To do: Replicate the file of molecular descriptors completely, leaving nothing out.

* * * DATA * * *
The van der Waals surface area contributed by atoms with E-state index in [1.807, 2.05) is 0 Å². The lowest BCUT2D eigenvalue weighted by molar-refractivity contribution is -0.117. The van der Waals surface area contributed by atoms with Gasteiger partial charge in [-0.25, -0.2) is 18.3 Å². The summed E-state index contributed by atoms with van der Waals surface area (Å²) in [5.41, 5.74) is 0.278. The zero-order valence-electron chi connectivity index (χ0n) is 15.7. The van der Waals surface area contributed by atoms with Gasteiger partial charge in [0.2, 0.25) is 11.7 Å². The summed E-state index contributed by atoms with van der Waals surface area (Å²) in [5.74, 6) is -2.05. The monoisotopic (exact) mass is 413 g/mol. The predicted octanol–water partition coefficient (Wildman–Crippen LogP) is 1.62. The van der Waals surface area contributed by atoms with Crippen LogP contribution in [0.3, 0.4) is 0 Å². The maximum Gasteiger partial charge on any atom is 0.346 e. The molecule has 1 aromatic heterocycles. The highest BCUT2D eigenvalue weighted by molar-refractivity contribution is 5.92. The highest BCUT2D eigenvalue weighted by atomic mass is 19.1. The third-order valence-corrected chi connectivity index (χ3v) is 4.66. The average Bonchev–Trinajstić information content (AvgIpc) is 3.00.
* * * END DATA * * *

The van der Waals surface area contributed by atoms with E-state index in [1.807, 2.05) is 0 Å². The lowest BCUT2D eigenvalue weighted by molar-refractivity contribution is -0.117. The van der Waals surface area contributed by atoms with Gasteiger partial charge in [-0.25, -0.2) is 18.3 Å². The summed E-state index contributed by atoms with van der Waals surface area (Å²) in [5.41, 5.74) is 0.278. The zero-order valence-electron chi connectivity index (χ0n) is 15.7. The van der Waals surface area contributed by atoms with Gasteiger partial charge in [0.2, 0.25) is 11.7 Å². The summed E-state index contributed by atoms with van der Waals surface area (Å²) in [5.74, 6) is -2.05. The monoisotopic (exact) mass is 413 g/mol. The predicted octanol–water partition coefficient (Wildman–Crippen LogP) is 1.62. The van der Waals surface area contributed by atoms with Crippen LogP contribution in [0.3, 0.4) is 0 Å². The maximum Gasteiger partial charge on any atom is 0.346 e. The molecule has 1 aromatic heterocycles. The highest BCUT2D eigenvalue weighted by molar-refractivity contribution is 5.92. The highest BCUT2D eigenvalue weighted by atomic mass is 19.1. The third-order valence-corrected chi connectivity index (χ3v) is 4.66. The average Bonchev–Trinajstić information content (AvgIpc) is 3.00.